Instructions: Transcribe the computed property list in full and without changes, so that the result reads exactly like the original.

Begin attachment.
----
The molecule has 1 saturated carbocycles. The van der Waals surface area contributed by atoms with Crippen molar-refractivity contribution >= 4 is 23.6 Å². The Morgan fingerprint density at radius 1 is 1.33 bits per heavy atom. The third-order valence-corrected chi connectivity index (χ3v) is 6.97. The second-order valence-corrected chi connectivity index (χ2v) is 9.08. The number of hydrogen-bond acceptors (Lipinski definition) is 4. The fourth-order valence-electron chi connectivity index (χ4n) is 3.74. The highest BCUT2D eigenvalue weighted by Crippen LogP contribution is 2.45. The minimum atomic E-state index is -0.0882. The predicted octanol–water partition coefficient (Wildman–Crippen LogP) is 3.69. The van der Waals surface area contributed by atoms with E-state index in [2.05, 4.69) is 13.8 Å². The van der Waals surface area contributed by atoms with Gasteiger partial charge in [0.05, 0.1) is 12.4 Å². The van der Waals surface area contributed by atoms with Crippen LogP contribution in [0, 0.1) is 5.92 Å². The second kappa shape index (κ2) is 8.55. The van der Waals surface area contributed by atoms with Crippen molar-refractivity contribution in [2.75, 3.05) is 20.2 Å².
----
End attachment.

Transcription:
The molecule has 1 saturated carbocycles. The van der Waals surface area contributed by atoms with Crippen molar-refractivity contribution >= 4 is 23.6 Å². The Morgan fingerprint density at radius 1 is 1.33 bits per heavy atom. The third-order valence-corrected chi connectivity index (χ3v) is 6.97. The second-order valence-corrected chi connectivity index (χ2v) is 9.08. The number of hydrogen-bond acceptors (Lipinski definition) is 4. The fourth-order valence-electron chi connectivity index (χ4n) is 3.74. The highest BCUT2D eigenvalue weighted by Crippen LogP contribution is 2.45. The minimum atomic E-state index is -0.0882. The predicted octanol–water partition coefficient (Wildman–Crippen LogP) is 3.69. The van der Waals surface area contributed by atoms with E-state index in [2.05, 4.69) is 13.8 Å². The van der Waals surface area contributed by atoms with Gasteiger partial charge in [0.05, 0.1) is 12.4 Å². The van der Waals surface area contributed by atoms with Crippen LogP contribution in [0, 0.1) is 5.92 Å². The second kappa shape index (κ2) is 8.55. The van der Waals surface area contributed by atoms with Crippen molar-refractivity contribution in [2.75, 3.05) is 20.2 Å².